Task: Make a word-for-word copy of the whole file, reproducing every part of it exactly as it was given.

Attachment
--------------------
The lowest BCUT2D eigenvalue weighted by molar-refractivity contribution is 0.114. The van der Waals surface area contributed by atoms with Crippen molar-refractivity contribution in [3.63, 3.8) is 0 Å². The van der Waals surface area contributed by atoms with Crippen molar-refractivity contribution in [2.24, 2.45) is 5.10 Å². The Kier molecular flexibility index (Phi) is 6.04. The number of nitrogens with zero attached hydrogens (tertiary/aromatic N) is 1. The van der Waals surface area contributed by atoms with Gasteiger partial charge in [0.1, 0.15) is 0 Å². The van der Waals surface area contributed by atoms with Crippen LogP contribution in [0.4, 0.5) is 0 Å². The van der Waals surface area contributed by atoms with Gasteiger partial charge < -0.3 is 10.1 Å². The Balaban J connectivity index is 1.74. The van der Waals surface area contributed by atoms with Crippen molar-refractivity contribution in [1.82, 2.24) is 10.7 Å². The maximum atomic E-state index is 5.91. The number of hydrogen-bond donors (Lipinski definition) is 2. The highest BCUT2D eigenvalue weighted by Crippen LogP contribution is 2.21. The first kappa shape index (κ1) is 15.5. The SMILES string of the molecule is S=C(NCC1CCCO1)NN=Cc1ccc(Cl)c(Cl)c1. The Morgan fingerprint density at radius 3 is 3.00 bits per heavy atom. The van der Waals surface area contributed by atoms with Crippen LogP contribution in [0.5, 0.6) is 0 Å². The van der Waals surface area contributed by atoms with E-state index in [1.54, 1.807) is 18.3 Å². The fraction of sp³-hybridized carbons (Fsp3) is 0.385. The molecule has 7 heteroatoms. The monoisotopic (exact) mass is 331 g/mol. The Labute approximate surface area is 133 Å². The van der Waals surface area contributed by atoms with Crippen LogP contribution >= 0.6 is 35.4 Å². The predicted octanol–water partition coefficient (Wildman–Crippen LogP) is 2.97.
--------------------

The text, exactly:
The lowest BCUT2D eigenvalue weighted by molar-refractivity contribution is 0.114. The van der Waals surface area contributed by atoms with Crippen molar-refractivity contribution in [3.63, 3.8) is 0 Å². The van der Waals surface area contributed by atoms with Crippen molar-refractivity contribution in [2.24, 2.45) is 5.10 Å². The Kier molecular flexibility index (Phi) is 6.04. The number of nitrogens with zero attached hydrogens (tertiary/aromatic N) is 1. The van der Waals surface area contributed by atoms with Gasteiger partial charge in [0.1, 0.15) is 0 Å². The van der Waals surface area contributed by atoms with Crippen LogP contribution in [0.4, 0.5) is 0 Å². The van der Waals surface area contributed by atoms with Gasteiger partial charge < -0.3 is 10.1 Å². The Balaban J connectivity index is 1.74. The van der Waals surface area contributed by atoms with Crippen molar-refractivity contribution in [1.82, 2.24) is 10.7 Å². The maximum atomic E-state index is 5.91. The number of hydrogen-bond donors (Lipinski definition) is 2. The highest BCUT2D eigenvalue weighted by Crippen LogP contribution is 2.21. The first kappa shape index (κ1) is 15.5. The SMILES string of the molecule is S=C(NCC1CCCO1)NN=Cc1ccc(Cl)c(Cl)c1. The Morgan fingerprint density at radius 3 is 3.00 bits per heavy atom. The van der Waals surface area contributed by atoms with Crippen LogP contribution in [0.5, 0.6) is 0 Å². The van der Waals surface area contributed by atoms with E-state index in [1.54, 1.807) is 18.3 Å². The fraction of sp³-hybridized carbons (Fsp3) is 0.385. The molecule has 7 heteroatoms. The monoisotopic (exact) mass is 331 g/mol. The Labute approximate surface area is 133 Å². The van der Waals surface area contributed by atoms with Crippen LogP contribution >= 0.6 is 35.4 Å². The predicted octanol–water partition coefficient (Wildman–Crippen LogP) is 2.97.